A series of nonlinear seismic time history analyses was conducted in LS-DYNA to evaluate the seismic performance of buried reinforced concrete fluid storage structures. This study is aimed at presenting a sophisticated modeling procedure in time domain for soil-structure (SSI) and fluid-structure (FSI) interactions with limited focus on FSI. The current state-of-practice for modeling SSI and FSI was reviewed, including the use of discrete analogs representing the far field effects as well as nonlinear springs for the near field effects. The properties of analogs are usually computed through a frequency-domain FE program with equivalent linear properties. It is shown that the performance of embedded structures during MCE events on the U.S. West Coast can be most efficiently and accurately estimated through nonlinear time domain analyses. The availability of computational resources has made the sophisticated modeling of structural components and explicit modeling of the continuum soil and fluid domains feasible in today’s engineering practice.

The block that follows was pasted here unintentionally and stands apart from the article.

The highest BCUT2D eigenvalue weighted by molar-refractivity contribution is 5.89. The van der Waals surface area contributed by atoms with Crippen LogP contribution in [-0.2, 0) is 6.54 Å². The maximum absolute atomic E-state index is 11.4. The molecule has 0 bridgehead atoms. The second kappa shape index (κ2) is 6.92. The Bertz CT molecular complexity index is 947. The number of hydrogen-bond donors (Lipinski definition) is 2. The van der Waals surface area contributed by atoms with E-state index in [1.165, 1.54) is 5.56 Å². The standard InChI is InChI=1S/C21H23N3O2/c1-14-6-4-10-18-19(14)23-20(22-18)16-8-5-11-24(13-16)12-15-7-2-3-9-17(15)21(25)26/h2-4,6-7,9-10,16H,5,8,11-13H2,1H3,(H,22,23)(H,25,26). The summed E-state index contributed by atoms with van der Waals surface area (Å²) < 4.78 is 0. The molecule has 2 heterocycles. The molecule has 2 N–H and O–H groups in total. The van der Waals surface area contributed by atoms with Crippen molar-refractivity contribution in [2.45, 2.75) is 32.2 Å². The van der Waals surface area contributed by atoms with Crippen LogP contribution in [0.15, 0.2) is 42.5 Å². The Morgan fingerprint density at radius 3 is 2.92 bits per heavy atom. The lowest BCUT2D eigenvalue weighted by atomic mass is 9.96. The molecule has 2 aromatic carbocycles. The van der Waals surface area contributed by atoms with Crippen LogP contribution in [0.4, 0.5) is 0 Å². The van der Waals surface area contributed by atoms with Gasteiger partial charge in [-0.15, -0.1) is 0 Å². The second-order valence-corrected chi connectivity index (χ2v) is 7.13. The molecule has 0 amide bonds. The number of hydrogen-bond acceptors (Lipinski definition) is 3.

A special attention is devoted to the modeling of soil materials. A consistent approach is proposed to model the nonlinear and pressure-dependent behavior of the soil which covers the small strain stiffness degradation and the large strain response up to the soil shear strength. The site response analyses performed in LS-DYNA were compared and validated with other conventional tools. Additionally, it is shown that the pore water pressure as well as construction staging should be modeled to accurately capture the soil state of stress and strain.
Unlike most conventional techniques, which operate in the frequency domain, material and geometric nonlinearities can be included in the analysis of reinforced concrete structures. Fiber-based integrated beam and composite shell finite elements were used to model the structural members. The material model used for concrete accounts for cracking in tension, crushing in compression, and post-peak strain softening. Finally, the interface between the soil and structure was modeled with contact surfaces to allow separation and sliding.
This study demonstrates that such detailed analyses can be efficiently performed within the demanding schedule and budget of modern infrastructure projects. Such numerical simulations provide invaluable insight into the complex interaction of the structure with the surrounding soil and fluid inside as well as vital inputs to the design of the structure.

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